Belle of Liberty

Letting Freedom Ring

Sunday, February 05, 2012

The Sports Jinx

I will not be watching the Super Bowl this evening. In my household, I have been officially banned from watching all professional sports. My mother invited me over for the Super Bowl today and I had to remind her of the ban.

Since elementary school, team sports and I have had a very bad relationship. I was one of those awkward, gangly kids with no coordination, or comprehension of the scoring rules, who was always picked last for any team. I was an expert dandelion counter, cast into the nether regions of the outfield where there was never a danger of any ball dropping.

It’s not exactly because I don’t enjoy sports. As long as I didn’t have to participate, I always enjoyed a rousing game of football in high school. Just as exonerated by fellow musicians in the high school band as I was by any team, I was left to myself to watch he game from the upper bleachers and paying more attention than my more social-conscious band mates, I always knew what was going on.

We had a good team that went on to the finals in my senior year. It was after that that I became afflicted by jinxitis. We’d be watching some football or baseball game on television when I began to notice that whenever I was in the room, the favored team took a nosedive. As soon as I left, they recovered.

Some years ago, when the Mets were playing in the World Series, my mother and I were at Big Brother’s house to watch the game. Luckily, we’d come in separate cars. I wasn’t at all interested in the game and wanted to go home. They were insistent that I stay, however. So I warned them that I was a jinx against the Mets; if they didn’t let me go home, the Mets would magically start losing.

They scoffed at such superstitious nonsense. So I stayed and what happened - the Mets started losing. Big Brother was in his Thirties but I thought for certain he would have a coronary. As baseball fans are wont to do, he started jumping up and down, red in the face, cursing at the television.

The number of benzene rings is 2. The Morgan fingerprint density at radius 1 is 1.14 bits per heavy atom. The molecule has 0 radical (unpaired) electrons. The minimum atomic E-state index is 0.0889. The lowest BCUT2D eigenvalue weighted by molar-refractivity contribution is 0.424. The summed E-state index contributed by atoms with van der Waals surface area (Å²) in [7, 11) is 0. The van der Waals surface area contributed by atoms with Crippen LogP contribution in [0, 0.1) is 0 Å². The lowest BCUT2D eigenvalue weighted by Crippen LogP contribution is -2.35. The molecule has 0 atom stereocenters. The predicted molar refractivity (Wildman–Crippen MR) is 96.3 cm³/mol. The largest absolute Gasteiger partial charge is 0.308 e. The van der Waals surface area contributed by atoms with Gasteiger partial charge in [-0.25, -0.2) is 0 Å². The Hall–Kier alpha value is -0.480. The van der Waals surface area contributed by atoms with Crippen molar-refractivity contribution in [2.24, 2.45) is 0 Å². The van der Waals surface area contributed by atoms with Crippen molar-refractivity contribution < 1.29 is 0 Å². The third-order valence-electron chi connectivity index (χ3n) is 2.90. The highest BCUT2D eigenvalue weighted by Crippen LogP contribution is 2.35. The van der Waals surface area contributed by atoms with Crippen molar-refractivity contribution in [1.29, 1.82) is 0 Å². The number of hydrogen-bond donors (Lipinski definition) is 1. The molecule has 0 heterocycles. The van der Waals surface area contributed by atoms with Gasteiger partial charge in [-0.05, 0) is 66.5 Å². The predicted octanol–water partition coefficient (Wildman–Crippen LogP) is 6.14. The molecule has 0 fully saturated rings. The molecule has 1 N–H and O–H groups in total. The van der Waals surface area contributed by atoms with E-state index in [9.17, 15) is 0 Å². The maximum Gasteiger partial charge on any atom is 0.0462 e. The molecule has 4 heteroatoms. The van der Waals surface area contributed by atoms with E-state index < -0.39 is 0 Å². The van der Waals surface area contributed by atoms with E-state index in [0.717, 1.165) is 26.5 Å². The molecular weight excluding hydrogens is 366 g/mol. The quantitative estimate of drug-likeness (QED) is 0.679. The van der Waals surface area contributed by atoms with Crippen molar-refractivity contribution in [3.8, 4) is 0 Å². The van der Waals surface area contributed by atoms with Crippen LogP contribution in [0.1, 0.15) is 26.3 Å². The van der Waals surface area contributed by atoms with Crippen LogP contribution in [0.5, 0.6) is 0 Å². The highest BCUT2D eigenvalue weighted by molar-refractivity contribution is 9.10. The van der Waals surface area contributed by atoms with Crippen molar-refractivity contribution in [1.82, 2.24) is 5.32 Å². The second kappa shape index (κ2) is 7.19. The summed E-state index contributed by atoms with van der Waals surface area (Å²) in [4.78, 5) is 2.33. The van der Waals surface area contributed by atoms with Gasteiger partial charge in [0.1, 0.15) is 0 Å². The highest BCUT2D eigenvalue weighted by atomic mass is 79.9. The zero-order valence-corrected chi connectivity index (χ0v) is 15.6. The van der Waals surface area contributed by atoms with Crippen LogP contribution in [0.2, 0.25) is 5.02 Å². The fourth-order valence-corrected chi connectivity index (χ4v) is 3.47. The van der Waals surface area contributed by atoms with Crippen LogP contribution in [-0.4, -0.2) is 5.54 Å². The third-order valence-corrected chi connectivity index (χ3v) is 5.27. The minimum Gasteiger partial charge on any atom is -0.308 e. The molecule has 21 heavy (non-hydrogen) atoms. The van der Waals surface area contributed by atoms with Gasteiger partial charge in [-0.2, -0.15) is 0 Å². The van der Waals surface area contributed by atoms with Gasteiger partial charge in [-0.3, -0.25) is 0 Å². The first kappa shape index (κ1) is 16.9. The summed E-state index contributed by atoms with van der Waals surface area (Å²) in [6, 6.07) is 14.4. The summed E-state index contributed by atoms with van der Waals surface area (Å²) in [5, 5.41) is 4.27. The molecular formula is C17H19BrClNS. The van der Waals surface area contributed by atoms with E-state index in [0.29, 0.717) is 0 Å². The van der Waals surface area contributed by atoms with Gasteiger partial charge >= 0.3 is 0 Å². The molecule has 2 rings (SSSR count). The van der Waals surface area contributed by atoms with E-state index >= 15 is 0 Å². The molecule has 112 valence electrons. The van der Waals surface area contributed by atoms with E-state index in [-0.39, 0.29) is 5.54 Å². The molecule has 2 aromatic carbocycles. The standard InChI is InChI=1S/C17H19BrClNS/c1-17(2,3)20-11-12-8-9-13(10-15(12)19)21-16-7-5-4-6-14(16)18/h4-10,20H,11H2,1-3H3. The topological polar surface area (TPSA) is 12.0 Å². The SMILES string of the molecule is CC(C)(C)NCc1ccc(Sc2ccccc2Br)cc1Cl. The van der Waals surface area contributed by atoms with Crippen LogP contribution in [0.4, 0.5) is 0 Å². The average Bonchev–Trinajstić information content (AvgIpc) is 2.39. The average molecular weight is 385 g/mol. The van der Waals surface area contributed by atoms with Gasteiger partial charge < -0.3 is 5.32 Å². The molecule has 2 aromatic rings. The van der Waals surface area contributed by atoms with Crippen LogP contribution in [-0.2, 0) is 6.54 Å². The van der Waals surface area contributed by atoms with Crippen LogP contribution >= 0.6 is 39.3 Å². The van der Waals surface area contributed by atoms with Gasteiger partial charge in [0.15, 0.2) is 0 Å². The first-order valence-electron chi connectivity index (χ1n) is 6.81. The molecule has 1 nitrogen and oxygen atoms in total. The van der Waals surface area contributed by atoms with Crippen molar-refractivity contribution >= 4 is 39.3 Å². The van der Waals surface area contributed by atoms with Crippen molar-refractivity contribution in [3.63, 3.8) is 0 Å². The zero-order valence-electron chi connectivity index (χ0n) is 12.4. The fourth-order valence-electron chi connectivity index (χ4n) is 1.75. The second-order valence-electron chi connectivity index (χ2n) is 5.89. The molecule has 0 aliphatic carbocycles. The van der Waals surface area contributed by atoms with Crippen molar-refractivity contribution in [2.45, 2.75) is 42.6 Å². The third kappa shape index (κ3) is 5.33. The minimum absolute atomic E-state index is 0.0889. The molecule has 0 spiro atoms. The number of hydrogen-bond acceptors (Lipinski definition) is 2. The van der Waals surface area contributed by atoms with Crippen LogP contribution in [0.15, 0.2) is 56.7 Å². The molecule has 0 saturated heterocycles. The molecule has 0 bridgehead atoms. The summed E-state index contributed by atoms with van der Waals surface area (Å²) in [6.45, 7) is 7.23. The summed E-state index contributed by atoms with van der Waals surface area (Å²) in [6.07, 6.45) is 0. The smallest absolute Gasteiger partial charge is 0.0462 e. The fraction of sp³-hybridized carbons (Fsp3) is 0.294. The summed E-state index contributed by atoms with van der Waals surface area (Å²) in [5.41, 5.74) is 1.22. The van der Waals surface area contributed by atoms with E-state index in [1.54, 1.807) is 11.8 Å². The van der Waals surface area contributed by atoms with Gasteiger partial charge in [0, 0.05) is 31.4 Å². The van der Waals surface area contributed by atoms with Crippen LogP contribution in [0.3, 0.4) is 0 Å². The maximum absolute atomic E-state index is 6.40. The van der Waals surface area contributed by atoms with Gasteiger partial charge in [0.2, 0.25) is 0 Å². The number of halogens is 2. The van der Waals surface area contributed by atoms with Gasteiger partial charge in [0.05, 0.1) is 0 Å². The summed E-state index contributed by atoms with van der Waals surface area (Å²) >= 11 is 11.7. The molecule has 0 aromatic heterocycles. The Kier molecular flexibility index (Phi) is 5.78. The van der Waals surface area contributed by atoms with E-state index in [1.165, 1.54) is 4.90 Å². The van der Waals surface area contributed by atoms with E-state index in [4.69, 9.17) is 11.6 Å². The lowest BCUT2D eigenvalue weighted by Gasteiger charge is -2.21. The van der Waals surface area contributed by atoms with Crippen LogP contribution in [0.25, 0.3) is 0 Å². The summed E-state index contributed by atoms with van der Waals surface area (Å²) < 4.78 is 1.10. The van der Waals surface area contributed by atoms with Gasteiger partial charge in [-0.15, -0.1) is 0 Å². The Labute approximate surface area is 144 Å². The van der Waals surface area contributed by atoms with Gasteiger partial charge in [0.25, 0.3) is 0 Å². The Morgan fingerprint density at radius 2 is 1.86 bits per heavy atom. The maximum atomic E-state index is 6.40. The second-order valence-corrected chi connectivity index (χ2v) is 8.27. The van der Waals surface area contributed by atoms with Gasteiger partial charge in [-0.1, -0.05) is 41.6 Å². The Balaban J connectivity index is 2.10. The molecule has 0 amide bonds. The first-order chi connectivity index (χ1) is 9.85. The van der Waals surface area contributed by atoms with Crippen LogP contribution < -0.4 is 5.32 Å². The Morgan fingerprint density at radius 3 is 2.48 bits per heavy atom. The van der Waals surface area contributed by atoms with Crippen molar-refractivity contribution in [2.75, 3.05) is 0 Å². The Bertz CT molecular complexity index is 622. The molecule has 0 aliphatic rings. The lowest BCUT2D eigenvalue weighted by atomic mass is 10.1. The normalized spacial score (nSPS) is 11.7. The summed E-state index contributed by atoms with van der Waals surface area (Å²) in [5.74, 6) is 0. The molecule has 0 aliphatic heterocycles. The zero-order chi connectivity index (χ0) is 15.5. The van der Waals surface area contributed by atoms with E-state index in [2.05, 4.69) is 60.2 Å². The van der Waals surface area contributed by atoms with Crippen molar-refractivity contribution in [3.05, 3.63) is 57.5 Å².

“I told you so,” I remarked.

“What?!” he bellowed. He looked from me to the television. The Mets were losing badly. Baseballs were rolling right between the Mets’ legs, as though they were some Little League team in their first season.

“Get out! Get out, get out, get out! Go home!” he thundered. “Get out of my house! Go home! Don’t turn on the radio on the way home and don’t even turn your TV on when you get there!!”

Not only was I allowed to leave and released from the misery of watching a game in which I had no interest, but I was actually thrown out of my brother’s home (his then-wife wasn’t at home at the time; when she found out, she was furious until I told her I wanted to go home but they wouldn’t let me go).

Telling my supervisor, he banned me from even watching the commercials. He was nice about it, but he said, “Watch the commercials on the Internet; don’t watch the game itself.”

So I agreed that I would. The game is about to start soon. I have to call Mom and Big Brother to make arrangements this week for a car ride as one of the windshield wipers broke on my car. I must call them soon, since the game will be starting in a little over an hour.

I’m going to tell them if they don’t promise to give me a ride to and from the car dealer that I’ll turn the game on tonight.


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